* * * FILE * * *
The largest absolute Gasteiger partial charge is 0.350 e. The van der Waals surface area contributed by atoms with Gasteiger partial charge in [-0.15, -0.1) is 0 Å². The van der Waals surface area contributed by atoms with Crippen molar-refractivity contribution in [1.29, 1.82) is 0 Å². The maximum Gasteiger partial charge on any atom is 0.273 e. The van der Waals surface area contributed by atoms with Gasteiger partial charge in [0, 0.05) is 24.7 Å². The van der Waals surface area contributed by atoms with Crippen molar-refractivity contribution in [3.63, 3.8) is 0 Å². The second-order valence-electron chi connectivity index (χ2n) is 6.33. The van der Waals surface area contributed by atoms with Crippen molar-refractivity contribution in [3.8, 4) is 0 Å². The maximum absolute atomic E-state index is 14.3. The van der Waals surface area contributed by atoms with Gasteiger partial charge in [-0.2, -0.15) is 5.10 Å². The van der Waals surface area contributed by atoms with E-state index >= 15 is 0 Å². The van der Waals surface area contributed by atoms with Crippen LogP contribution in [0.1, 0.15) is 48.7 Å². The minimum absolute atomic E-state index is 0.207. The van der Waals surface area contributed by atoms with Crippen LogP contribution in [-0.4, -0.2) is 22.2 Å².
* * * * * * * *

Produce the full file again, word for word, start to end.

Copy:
The largest absolute Gasteiger partial charge is 0.350 e. The van der Waals surface area contributed by atoms with Gasteiger partial charge in [-0.15, -0.1) is 0 Å². The van der Waals surface area contributed by atoms with Crippen molar-refractivity contribution in [1.29, 1.82) is 0 Å². The maximum Gasteiger partial charge on any atom is 0.273 e. The van der Waals surface area contributed by atoms with Gasteiger partial charge in [0, 0.05) is 24.7 Å². The van der Waals surface area contributed by atoms with Crippen molar-refractivity contribution in [3.63, 3.8) is 0 Å². The second-order valence-electron chi connectivity index (χ2n) is 6.33. The van der Waals surface area contributed by atoms with Crippen molar-refractivity contribution in [3.8, 4) is 0 Å². The maximum absolute atomic E-state index is 14.3. The van der Waals surface area contributed by atoms with Gasteiger partial charge in [-0.2, -0.15) is 5.10 Å². The van der Waals surface area contributed by atoms with E-state index >= 15 is 0 Å². The van der Waals surface area contributed by atoms with Crippen LogP contribution in [0.1, 0.15) is 48.7 Å². The minimum absolute atomic E-state index is 0.207. The van der Waals surface area contributed by atoms with Crippen LogP contribution in [-0.4, -0.2) is 22.2 Å².